Ever since Autopsy 3.0 was released and right up through Autopsy 4.4.1, it only worked in Windows. I could get it to compile without error on my Linux machine, but running it would only display the splash screen of the little doggie and then immediately crash.
But yesterday at OSDFCon, my friend Ben said he got the newly released Autopsy 4.5 to compile and run on his Ubuntu 16.04 machine! The weird part was that he said he didn’t do anything different, it just worked.
Today, I tried compiling it on my Xubuntu 17.04 machine and it did indeed work! It wasn’t completely straightforward, so here’s what I did:
First, get Sleuthkit 4.5…
$ cd ~/sleuthkit $ tar xf ~/Downloads/sleuthkit-sleuthkit-4.5.0.tar.gz $ cd sleuthkit-sleuthkit-4.5.0
…and build it. It didn’t have a
configure file included, so we’ll need need to run autoconf ourselves.
$ autoreconf --install $ autoconf $ ./configure $ make $ make check $ sudo make install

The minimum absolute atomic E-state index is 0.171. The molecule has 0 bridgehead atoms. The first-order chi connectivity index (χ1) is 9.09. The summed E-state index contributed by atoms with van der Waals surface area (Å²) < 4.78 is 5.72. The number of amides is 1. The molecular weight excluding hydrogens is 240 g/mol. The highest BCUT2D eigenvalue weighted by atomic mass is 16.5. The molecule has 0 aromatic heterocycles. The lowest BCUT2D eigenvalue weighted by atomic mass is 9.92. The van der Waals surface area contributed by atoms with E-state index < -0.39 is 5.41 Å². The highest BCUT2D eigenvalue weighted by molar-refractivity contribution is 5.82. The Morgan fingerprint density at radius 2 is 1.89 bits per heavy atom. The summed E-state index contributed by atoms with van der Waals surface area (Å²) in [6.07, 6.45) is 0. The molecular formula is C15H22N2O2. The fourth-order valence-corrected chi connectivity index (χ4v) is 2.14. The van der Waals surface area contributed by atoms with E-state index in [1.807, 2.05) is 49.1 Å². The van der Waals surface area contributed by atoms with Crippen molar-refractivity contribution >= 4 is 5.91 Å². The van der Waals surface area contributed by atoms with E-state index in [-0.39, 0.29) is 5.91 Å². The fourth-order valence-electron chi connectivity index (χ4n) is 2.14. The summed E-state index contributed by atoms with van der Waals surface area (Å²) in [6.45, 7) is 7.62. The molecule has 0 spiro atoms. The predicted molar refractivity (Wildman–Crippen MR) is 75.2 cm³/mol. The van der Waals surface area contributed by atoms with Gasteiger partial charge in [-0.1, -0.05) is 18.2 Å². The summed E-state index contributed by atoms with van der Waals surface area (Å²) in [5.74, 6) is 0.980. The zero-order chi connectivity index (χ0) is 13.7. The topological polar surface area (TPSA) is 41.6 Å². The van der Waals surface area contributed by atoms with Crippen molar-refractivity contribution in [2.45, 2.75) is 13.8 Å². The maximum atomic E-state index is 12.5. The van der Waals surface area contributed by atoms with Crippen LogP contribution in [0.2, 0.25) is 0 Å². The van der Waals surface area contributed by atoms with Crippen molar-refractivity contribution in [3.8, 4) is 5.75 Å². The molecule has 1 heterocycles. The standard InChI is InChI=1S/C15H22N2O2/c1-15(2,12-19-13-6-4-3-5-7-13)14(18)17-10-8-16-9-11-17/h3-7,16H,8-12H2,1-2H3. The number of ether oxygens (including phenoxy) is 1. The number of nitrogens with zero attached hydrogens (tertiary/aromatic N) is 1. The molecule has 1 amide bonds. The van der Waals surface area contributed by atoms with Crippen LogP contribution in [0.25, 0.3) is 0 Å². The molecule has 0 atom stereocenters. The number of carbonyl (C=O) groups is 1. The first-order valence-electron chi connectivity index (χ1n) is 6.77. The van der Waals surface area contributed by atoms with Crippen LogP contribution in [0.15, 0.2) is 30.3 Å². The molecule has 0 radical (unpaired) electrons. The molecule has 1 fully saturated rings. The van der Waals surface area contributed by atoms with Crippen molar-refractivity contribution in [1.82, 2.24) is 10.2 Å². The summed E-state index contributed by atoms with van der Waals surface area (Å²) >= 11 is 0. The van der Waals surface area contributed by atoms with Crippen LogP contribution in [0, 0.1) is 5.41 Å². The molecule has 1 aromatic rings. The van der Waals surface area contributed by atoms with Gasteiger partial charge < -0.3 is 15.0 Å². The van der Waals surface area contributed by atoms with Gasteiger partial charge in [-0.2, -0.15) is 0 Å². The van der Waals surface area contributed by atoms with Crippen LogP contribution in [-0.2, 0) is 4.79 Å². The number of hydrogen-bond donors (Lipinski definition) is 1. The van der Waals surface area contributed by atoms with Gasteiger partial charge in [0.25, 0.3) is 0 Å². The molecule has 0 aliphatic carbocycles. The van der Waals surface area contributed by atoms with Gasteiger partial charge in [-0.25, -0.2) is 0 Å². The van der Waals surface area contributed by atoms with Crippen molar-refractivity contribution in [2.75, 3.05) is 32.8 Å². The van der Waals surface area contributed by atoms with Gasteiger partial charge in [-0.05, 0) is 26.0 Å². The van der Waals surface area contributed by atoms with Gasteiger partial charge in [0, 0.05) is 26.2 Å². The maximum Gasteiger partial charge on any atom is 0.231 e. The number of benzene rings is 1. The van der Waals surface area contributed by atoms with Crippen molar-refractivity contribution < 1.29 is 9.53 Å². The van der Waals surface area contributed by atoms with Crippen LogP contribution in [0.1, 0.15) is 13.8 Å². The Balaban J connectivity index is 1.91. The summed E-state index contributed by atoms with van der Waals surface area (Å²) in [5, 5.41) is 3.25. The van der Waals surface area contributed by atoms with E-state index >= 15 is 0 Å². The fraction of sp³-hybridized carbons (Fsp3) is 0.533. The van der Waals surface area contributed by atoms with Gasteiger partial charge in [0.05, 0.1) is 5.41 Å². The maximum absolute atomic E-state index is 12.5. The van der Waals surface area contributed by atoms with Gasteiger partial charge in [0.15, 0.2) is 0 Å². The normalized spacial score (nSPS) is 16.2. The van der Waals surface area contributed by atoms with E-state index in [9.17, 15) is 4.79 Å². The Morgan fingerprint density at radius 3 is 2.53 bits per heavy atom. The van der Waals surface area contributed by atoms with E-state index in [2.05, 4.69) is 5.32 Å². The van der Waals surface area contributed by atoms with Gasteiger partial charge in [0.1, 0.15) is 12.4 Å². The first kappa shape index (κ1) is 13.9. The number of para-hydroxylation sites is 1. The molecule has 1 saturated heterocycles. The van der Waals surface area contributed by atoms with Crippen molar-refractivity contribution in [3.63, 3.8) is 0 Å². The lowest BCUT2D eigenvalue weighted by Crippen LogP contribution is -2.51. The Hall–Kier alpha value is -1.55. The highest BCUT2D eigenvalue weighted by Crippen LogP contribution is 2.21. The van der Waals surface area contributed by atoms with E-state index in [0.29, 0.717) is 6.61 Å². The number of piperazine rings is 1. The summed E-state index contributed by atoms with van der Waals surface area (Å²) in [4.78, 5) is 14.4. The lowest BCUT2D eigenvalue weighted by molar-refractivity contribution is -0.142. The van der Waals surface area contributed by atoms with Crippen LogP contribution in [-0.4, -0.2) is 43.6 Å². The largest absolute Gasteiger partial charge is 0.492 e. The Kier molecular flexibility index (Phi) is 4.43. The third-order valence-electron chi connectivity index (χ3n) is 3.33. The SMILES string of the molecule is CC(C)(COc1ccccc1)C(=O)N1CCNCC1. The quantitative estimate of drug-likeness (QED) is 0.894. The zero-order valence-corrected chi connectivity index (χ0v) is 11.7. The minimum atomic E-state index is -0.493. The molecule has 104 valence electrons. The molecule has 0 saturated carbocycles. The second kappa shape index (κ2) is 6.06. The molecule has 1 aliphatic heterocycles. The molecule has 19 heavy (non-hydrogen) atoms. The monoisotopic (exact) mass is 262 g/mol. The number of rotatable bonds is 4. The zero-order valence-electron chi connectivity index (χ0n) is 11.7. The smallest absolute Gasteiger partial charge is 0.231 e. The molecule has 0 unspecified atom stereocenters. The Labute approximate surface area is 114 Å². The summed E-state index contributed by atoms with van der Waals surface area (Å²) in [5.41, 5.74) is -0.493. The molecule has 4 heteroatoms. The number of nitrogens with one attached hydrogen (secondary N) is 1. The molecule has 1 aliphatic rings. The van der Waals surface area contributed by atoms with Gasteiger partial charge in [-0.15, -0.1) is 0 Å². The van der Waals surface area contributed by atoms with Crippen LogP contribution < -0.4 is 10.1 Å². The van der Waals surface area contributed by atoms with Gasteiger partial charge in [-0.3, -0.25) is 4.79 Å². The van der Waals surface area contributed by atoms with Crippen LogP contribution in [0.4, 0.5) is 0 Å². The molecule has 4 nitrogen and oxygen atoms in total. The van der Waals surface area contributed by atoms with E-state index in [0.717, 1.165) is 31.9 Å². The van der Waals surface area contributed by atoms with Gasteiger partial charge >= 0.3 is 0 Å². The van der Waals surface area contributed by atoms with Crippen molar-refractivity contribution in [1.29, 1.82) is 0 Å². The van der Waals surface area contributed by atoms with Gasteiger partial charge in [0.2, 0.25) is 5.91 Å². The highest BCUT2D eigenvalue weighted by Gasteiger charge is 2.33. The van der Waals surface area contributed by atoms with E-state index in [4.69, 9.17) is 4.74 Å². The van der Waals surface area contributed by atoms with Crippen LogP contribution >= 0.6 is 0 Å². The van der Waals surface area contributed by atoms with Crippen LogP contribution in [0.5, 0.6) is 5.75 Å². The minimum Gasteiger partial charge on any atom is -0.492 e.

Now we have to build the Java bindings for it.
$ cd bindings/java $ ant dist-PostgreSQL
But Autopsy will be looking for
Tsk_DataModel_PostgreSQL.jar rather than
Tsk_DataModel.jar, so we’ll fake one of those.
$ cd dist $ ln -s Tsk_DataModel.jar Tsk_DataModel_PostgreSQL.jar
Okay, now we’re ready to get and build Autopsy 4.5.
$ cd ~/sleuthkit $ tar xf ../Downloads/autopsy-autopsy-4.5.0.tar.gz $ cd autopsy-autopsy-4.5.0 $ export TSK_HOME=$HOME/sleuthkit/sleuthkit-sleuthkit-4.5.0 $ ant
Now when we run it…
$ ant run ... BUILD SUCCESSFUL Total time: 19 minutes 25 seconds
…we eventually get an Autopsy window!
We can try to create a new case…
…and process it.
Hrm. The default settings apparently include things that only work in Windows.
So it’s still pretty aggressively single-platform, but at least it runs without crashing! To be fair, they describe it as “a Windows-based desktop digital forensics tool” right on the tin. But it’s written in Java, so there’s no good reason that it shouldn’t just work everyhere.
Assuming I can get it to actually process some data for me, next I want to try writing a plug-in for it in Clojure. I bounced that idea off of Brian Carrier and Richard Cordovano at OSDFCon yesterday. Both seemed skeptical.